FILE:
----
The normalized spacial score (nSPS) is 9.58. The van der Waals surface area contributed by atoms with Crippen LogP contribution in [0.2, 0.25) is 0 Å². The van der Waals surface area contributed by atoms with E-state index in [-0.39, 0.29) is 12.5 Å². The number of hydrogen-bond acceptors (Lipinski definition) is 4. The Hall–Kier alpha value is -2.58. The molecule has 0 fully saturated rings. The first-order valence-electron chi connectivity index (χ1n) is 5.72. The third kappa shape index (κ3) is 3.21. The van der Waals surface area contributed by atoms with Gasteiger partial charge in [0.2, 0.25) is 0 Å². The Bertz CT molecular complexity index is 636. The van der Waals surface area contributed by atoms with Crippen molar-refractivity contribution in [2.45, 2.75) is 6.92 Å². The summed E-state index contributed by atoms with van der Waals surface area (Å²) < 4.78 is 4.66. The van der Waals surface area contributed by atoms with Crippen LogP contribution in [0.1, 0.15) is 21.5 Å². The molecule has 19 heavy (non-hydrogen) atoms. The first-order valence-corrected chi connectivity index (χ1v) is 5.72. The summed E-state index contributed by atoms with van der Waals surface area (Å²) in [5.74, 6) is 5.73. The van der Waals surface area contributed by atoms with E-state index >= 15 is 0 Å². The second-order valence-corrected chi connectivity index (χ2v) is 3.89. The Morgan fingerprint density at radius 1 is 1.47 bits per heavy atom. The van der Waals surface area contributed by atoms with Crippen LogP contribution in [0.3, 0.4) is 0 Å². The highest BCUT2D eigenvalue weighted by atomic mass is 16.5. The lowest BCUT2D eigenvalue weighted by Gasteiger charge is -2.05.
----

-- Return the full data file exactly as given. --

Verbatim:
The normalized spacial score (nSPS) is 9.58. The van der Waals surface area contributed by atoms with Crippen LogP contribution in [0.2, 0.25) is 0 Å². The van der Waals surface area contributed by atoms with E-state index in [-0.39, 0.29) is 12.5 Å². The number of hydrogen-bond acceptors (Lipinski definition) is 4. The Hall–Kier alpha value is -2.58. The molecule has 0 fully saturated rings. The first-order valence-electron chi connectivity index (χ1n) is 5.72. The third kappa shape index (κ3) is 3.21. The van der Waals surface area contributed by atoms with Gasteiger partial charge in [0.2, 0.25) is 0 Å². The Bertz CT molecular complexity index is 636. The van der Waals surface area contributed by atoms with Crippen molar-refractivity contribution in [2.45, 2.75) is 6.92 Å². The summed E-state index contributed by atoms with van der Waals surface area (Å²) < 4.78 is 4.66. The van der Waals surface area contributed by atoms with Crippen LogP contribution in [0.1, 0.15) is 21.5 Å². The molecule has 19 heavy (non-hydrogen) atoms. The first-order valence-corrected chi connectivity index (χ1v) is 5.72. The summed E-state index contributed by atoms with van der Waals surface area (Å²) in [5.74, 6) is 5.73. The van der Waals surface area contributed by atoms with E-state index >= 15 is 0 Å². The second-order valence-corrected chi connectivity index (χ2v) is 3.89. The Morgan fingerprint density at radius 1 is 1.47 bits per heavy atom. The van der Waals surface area contributed by atoms with Crippen LogP contribution in [0.3, 0.4) is 0 Å². The highest BCUT2D eigenvalue weighted by atomic mass is 16.5. The lowest BCUT2D eigenvalue weighted by Gasteiger charge is -2.05.